There are some familiar faces sprinkled throughout the cast, but for the most part, they were actors with whom I was unfamiliar. Great performances all the way around. Jackie tones down his mugging, when mugging is called for, to a more believable level, and the rest of the cast are giving it their all as well. Yoo Sung-jun seemed like he might be a weak link at first — the feminine acting pampered guy being a stock character in kung fu films, usually handled with as much over-the-top-hamminess as possible — but he really pulls a great performance out of the character. He’s aided by the script, which doesn’t allow the character to become a cartoon. By the time we’re nearing the end, he’s not even really the bad guy anymore. Although the story of Jackie’s old soldier is the center of the plot, the relationship between the two estranged brothers is no less powerfully realized.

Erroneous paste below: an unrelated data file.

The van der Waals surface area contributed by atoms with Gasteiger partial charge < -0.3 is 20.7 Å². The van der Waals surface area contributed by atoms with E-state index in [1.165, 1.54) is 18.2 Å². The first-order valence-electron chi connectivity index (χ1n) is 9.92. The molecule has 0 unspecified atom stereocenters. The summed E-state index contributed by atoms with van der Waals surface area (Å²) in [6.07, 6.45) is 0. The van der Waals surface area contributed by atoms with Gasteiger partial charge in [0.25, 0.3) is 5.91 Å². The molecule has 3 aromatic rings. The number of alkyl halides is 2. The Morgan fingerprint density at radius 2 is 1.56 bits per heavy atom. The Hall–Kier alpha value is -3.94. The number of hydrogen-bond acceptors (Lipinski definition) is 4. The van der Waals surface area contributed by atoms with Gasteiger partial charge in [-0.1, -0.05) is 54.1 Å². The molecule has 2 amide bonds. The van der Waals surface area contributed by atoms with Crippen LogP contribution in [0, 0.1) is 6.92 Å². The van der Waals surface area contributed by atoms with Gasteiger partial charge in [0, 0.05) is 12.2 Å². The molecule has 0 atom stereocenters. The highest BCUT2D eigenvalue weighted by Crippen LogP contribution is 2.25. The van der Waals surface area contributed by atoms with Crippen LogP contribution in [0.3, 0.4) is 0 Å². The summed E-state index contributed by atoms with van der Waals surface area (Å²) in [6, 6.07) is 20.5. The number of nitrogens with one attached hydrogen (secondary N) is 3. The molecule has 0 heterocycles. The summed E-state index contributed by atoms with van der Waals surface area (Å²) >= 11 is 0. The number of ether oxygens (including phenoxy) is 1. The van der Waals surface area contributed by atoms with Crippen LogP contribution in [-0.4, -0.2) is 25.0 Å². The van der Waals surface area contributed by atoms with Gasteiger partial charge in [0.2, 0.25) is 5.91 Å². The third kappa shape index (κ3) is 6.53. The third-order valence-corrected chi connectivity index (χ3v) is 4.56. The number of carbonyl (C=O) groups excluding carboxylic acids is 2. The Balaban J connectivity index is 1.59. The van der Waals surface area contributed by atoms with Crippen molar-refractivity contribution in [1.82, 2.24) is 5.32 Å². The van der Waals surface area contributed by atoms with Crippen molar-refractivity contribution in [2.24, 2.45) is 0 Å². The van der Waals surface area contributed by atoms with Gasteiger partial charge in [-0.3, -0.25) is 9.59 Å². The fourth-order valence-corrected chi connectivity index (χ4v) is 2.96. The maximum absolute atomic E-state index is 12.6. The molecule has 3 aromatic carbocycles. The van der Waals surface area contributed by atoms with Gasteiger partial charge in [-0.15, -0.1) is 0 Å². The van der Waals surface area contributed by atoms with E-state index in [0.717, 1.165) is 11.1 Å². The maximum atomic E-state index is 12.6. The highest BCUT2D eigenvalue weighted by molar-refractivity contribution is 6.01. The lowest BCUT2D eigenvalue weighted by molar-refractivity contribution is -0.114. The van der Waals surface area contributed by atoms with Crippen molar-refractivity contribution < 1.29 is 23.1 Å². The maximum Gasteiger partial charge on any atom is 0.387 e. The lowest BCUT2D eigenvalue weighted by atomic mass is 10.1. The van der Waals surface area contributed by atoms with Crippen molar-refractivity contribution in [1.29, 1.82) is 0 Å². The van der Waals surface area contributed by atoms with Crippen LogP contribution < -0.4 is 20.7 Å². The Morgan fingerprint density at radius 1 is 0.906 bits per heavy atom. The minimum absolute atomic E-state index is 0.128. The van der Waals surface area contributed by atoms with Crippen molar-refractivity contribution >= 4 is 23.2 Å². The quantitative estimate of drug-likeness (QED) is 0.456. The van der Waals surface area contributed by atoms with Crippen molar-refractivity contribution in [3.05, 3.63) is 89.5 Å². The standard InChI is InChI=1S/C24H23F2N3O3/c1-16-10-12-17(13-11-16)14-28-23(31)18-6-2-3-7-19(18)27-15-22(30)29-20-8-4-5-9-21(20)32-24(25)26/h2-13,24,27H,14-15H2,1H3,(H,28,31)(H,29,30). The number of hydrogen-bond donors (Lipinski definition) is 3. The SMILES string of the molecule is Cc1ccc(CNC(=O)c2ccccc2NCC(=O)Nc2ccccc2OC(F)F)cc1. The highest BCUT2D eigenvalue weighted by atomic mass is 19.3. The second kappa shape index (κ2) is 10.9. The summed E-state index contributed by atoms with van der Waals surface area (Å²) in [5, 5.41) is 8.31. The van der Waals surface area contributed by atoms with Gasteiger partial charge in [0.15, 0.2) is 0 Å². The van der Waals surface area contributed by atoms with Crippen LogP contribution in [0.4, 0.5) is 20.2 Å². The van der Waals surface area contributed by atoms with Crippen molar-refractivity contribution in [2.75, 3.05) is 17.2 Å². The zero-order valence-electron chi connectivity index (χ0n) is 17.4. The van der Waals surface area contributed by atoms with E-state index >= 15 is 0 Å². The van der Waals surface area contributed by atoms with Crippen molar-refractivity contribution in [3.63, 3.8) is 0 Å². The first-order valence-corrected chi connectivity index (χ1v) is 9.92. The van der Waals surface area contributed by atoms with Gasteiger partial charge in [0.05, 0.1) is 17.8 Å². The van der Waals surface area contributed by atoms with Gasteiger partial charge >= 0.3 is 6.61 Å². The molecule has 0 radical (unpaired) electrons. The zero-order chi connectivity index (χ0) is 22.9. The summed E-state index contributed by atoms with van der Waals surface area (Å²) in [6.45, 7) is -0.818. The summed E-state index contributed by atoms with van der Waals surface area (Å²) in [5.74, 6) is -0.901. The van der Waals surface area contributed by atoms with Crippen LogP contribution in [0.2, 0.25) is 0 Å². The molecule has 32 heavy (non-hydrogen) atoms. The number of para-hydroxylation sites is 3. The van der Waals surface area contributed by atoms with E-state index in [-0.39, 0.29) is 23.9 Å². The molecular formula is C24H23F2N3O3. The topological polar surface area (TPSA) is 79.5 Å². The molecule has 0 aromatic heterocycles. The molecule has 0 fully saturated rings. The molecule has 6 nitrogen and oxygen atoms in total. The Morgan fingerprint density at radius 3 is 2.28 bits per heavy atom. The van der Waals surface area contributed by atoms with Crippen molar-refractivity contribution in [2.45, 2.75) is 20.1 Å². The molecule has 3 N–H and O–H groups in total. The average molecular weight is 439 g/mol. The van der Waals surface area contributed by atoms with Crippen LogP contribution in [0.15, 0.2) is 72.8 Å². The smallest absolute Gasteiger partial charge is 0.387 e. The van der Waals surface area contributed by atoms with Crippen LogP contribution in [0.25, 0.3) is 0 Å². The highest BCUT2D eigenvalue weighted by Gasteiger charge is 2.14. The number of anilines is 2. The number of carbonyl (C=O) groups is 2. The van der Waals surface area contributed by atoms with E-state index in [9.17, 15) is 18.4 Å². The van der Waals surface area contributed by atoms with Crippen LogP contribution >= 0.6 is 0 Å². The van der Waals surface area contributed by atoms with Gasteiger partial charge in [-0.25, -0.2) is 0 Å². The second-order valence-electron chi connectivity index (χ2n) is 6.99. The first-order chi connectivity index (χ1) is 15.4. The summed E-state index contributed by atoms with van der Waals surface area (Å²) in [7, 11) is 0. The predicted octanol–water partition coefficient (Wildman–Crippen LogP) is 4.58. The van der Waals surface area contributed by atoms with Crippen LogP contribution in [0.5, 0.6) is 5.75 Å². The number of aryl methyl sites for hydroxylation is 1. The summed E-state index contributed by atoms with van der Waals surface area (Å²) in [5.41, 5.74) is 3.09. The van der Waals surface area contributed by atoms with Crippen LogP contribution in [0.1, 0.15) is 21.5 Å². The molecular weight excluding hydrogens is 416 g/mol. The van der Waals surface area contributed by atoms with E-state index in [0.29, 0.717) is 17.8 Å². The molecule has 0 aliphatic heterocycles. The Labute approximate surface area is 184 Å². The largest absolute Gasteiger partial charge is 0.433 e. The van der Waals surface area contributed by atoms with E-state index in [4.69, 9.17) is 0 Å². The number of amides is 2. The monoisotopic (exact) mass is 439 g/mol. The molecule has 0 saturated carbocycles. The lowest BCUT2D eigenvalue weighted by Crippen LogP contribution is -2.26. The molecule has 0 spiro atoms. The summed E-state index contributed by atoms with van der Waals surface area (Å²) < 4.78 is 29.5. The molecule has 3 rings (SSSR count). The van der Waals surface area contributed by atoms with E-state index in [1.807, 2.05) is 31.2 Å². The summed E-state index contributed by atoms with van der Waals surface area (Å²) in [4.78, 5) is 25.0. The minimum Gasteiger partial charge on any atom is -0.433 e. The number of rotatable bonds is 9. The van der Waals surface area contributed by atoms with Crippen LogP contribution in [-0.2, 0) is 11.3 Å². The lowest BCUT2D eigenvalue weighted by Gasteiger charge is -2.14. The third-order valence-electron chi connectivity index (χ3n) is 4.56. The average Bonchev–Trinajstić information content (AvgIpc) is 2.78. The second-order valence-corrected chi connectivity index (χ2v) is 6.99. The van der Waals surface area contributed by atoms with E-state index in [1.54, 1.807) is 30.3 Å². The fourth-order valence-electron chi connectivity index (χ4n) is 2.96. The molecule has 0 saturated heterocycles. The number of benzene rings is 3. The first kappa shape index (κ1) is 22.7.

If any portion of the story gets short shrift, it’s that of actress Lin Peng, playing a woman who has escaped a life of being forced to entertain troops. Where Jackie’s farmer is eternally optimistic despite the carnage through which he must maneuver, the singing woman is much more bitter. Unfortunately, while we understand Jackie’s quest, both physically and spiritually, hers seems just as interesting but largely undeveloped. She simply drifts in and out of the movie in a couple spots. I suppose, though, that’s the point. As Old Soldier and the general travel across the countryside, their journey intersects with multiple people whose lives have been wrecked by the war: farmers turned to brigandry, scholars turned to slaves, soldiers turned to deserters. It lends a creeping sense of sadness to the atmosphere of the film, a particularly effective way to write a movie about war without ever showing the war.